I’ve always wanted to see the inside of a TV news studio and got the chance yesterday when I was invited to appear on CBC Montreal’s six o’clock news program to talk about the story I wrote for Real Talk on Race. That’s me with Debra Arbec, the news anchor, in the photo above.
So now you get to see what my Cover Girl experience was all about. The CBC officially launched Real Talk on Race today. For the next two weeks, CBC Montreal’s radio, television and social media platforms will be discussing and encouraging people to talk about race and racial identity. Ten Montrealers, including me, contributed personal stories which you can read on their web site. My story will roll out on Wednesday, but you can have a sneak peek here.
Listen to CBC radio’s Daybreak and Radio Noon. You can join the conversation by texting or calling into the show. You can also like them on Facebook at https://www.facebook.com/CBCMontreal/ or follow them on Twitter and Instagram: @CBCMontreal.
I got the chance to live the cover girl experience on Saturday. It was all part of a CBC project on race for which I will be a contributor.
Read this hilarious post by LiAnne Yu and see how many of these signs you can identify with. I can identify with every one except #7 and 10.
17 signs you were raised in a Chinese-American family
1. You speak Chinglish fluently.
You and your parents have developed your own, unique language, made up of some parts English and some parts Chinese. Every Chinese-American family has their own version of Chinglish. Some of my family favorites: “I bought hen duo (a lot) of your favorite snacks.” “It’s too mafan (troublesome).” And: “That’s so diu lian (humiliating).” When you were younger you felt embarrassed to speak Chinglish in public, but now that you’re older, you cherish having such an intimate language that you share with only a few other people in the world. Continue reading
Doing research for a project can either be a chore or a pleasure. It was the latter for me recently. I’ve been researching Jewish history in Montreal when a friend mentioned that the Museum of Jewish Montreal gives walking tours. It sounded like a lot more fun than just reading about it, so I signed up for “Making Their Mark,” a tour of the Jewish community that existed in the Plateau area from the turn of the 20th century until the 1950s.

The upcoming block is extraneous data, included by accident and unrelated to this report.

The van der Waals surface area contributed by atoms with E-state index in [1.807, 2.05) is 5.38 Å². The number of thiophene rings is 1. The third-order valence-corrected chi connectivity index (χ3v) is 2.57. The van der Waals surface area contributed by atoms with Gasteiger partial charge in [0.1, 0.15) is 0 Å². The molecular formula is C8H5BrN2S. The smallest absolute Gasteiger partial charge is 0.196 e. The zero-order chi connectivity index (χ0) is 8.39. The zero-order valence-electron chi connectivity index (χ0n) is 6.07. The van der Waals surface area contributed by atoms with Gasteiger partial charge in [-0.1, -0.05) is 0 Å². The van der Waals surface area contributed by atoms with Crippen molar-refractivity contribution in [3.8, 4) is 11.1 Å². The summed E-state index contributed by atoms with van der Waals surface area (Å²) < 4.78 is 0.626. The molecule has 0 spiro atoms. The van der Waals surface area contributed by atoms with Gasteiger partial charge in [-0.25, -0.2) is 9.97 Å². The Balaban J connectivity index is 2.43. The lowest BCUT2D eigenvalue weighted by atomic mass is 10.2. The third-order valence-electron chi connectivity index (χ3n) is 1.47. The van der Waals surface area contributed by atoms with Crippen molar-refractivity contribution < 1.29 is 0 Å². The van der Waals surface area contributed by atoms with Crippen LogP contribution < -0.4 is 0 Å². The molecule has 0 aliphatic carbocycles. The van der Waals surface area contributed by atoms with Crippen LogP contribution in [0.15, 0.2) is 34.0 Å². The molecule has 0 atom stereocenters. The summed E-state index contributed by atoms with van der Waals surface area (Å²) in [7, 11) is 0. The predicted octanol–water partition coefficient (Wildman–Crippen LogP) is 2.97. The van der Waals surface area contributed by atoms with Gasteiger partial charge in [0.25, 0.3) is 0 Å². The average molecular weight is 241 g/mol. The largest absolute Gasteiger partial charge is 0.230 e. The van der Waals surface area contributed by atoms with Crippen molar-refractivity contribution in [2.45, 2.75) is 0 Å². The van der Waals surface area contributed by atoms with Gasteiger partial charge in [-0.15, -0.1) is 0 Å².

I met Laura, my tour guide, at the corner of St. Laurent and Milton. Since I was the only one who signed up for that day, it would be a private tour. We spent the next two hours viewing buildings that were formerly synagogues, schools and hospitals which Laura brought to life as she talked about the immigration of Eastern European Jews and how they established their community, culture and what was once Montreal’s thriving schmatta industry.
My friends, Celia and Pauline, had volunteered to barbecue hamburgers at a Canada Day celebration in Montreal West. Being the good and loyal friend that I am, I decided to support their efforts by eating one. It was a hot, muggy day perfect for relaxing in the park listening to live music and taking advantage of the ice cream carts. Here are a few photos of the festivities. Happy Canada Day, everyone!
Looking for some free things to do around Montreal? Head towards Chinatown and take a look at a couple of exhibits by local artists.
La Cabine d’Essayage (The Fitting Room) by Cheryl Sim is aptly located in a small corner of a shopping mall in Chinatown amid clothing and accessory boutiques.
Sim examines the cheongsam, which according to her, is a dress that has become an internationally recognized symbol of Chinese cultural identity. She asks Canadian-born Chinese women how they feel about the dress and if they have a desire to wear it. You get to listen to their answers through headphones and feel as if you’re a part of their conversation. Also part of the exhibit is a video-sculptural work that evokes the classic Chinese screen on which photos and videos showing the evolution of the cheongsam are displayed, and a transparent, plexi-glass fitting room which projects clips from Hollywood films onto the visitor’s body.